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International projects in Gaza receive cement despite private sector ban

April 25, 2016 6:14 P.M. (Updated: April 30, 2016 10:17 A.M.)
GAZA (Ma’an) -- International organizations in the Gaza Strip received a cement delivery on Saturday, while a suspension on cement imports for the private sector was still being enforced by Israeli authorities.

Head of the Palestinian Contractors Union Osama Kahil told Ma’an that 2,000 tons of cement entered the Gaza Strip through the Kerem Shalom crossing on Saturday, and he expected further cement deliveries to enter in the coming week due to efforts by the Palestinian Ministry of Civil Affairs.

The shipments of cement would allow reconstruction efforts by international organizations to continue in the besieged coastal enclave, Kahil said.

Reconstruction efforts in the Gaza Strip have also been “expanded to include Turkish, German, and American plans in addition to the UN and Qatari plans of reconstruction,” Kahil added.

He assured efforts by the Palestinian Minister of Civil Affairs Hussein al-Sheikh were ongoing to continue the flow of cement through Kerem Shalom.

A spokesperson for Israel’s Coordination of Government Activities in the Territories (COGAT) told Ma’an that the suspension of construction materials entering the Gaza Strip was still being enforced due to “exploitation of construction materials by Hamas,” and that the ban would still be in place “until the issue is addressed.”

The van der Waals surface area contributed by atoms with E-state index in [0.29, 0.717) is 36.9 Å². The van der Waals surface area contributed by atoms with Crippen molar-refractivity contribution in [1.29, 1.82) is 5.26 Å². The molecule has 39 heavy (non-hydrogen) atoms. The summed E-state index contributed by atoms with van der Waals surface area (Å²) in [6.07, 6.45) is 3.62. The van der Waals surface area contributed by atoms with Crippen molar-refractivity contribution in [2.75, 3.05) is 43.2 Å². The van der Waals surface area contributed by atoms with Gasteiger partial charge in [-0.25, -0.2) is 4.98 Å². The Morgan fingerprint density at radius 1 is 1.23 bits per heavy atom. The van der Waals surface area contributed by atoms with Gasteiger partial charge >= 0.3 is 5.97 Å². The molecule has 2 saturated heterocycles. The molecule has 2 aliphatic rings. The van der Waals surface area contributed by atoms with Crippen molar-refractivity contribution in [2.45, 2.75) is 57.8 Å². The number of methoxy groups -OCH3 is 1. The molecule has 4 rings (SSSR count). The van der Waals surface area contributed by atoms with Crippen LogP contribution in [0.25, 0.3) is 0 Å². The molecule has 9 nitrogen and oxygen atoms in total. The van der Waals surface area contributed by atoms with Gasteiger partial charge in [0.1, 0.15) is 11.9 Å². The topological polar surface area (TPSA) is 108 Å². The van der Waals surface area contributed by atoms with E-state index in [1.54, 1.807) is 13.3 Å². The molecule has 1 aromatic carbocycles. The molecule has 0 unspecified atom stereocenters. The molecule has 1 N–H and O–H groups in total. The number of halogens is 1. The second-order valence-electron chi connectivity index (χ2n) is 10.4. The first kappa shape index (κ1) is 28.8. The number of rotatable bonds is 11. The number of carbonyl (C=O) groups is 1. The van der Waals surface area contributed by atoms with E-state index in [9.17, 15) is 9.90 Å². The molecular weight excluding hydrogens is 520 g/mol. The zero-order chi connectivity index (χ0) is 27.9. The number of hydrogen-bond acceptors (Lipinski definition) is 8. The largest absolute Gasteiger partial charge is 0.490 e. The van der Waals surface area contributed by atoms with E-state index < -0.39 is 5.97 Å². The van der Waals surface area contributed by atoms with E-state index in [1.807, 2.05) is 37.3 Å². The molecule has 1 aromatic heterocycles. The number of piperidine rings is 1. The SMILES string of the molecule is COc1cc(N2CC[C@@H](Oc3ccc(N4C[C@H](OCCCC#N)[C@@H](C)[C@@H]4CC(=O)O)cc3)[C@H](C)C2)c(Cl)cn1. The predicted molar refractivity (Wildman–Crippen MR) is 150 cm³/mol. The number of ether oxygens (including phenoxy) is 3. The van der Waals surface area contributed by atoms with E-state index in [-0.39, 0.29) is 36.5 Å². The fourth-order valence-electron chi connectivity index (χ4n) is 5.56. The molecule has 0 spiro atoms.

They added that the suspension only affected the private sector, and that entry for international projects was proceeding as usual.

Saturday’s delivery comes one week after it was revealed Israeli forces uncovered and destroyed a tunnel passing from the Gaza Strip into Israel, once a gag order by Israel’s government was lifted on its discovery.

The tunnel -- the first to be found since Israel's devastating military offensive on the coastal enclave in 2014 -- was reportedly discovered one week prior to the publication of the incident, around the time Israel suspended delivery of cement into the Gaza Strip.

Israeli authorities have previously accused the Gaza Strip's de facto ruling party Hamas of stealing reconstruction material to sell on the black market and use to build tunnels.

Reconstruction efforts following the the 50-day war have been painfully slow -- hindered by Israel's blockade, ongoing disputes between Gaza's de facto leaders Hamas and the Fatah-dominated PA, and a severe shortage of foreign assistance.

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